High support for forestry to tackle climate change

A new survey has demonstrated high support for forestry, with 80% of respondents agreeing that a lot more trees should be planted to tackle climate change.
People want to see a lot more trees to help tackle climate change.People want to see a lot more trees to help tackle climate change.
People want to see a lot more trees to help tackle climate change.

Four fifths of those who took part also agreed that there was at least one benefit from forestry worth supporting with public money.

More than half cited that they would like to see public funds in forestry going towards woodlands that provide wildlife habitats and help to tackle climate change. Around 55% said they would like to see more woodland in their own area and only 3% said they would not like to see more trees in their locality.

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Mairi Gougeon, rural affairs secretary, said: “It is encouraging to see that the survey highlights that there is strong support for planting trees for climate change and wildlife as these are the two of the biggest crises that we face. Scotland has the most ambitious woodland expansion programme in the UK but we are undertaking this in a careful and considered way, with the aim of getting the right tree in the right place.

“It is good that people see the benefit of using public money for forestry as it provides multiple benefits and supports rural economies. We all need to build on this public support and continue to create forests and woodlands that provide environmental, economic and social benefits for all.”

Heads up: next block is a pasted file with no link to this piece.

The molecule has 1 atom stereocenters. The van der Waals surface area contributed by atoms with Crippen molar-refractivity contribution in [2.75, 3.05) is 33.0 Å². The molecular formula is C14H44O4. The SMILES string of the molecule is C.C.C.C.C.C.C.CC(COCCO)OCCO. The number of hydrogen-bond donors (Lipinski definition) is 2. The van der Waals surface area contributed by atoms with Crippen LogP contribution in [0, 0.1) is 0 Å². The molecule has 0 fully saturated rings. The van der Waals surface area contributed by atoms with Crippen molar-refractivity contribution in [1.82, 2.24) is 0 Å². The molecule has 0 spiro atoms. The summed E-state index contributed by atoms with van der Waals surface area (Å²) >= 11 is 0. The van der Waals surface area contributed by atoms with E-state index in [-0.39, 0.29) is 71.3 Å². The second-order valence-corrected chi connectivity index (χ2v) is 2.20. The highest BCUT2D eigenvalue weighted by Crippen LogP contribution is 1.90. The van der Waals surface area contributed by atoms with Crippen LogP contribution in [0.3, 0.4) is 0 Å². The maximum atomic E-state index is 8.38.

The results are contained within the Public Opinion of Forestry survey which is carried out every two years by the Forest Research agency. More than 1000 people across Scotland took part in the survey.

Other key findings include: More than three quarters of respondents agreed or strongly agreed that ‘trees are good because they remove carbon dioxide from the air and store it in wood’

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More than four fifths of respondents had visited forests or woodlands in the last 12 months with walking being by far the most popular activity.

Around 80% said that they can relax and de-stress in woodland, with 71% saying they can exercise and keep fit in woodland spaces; on tree health, 65% agreed that ‘everyone should take action when visiting woodlands to help prevent the spread of damaging tree pests or diseases; and 40% agreed that public money should be spent on forestry if it supports the economy in rural areas.

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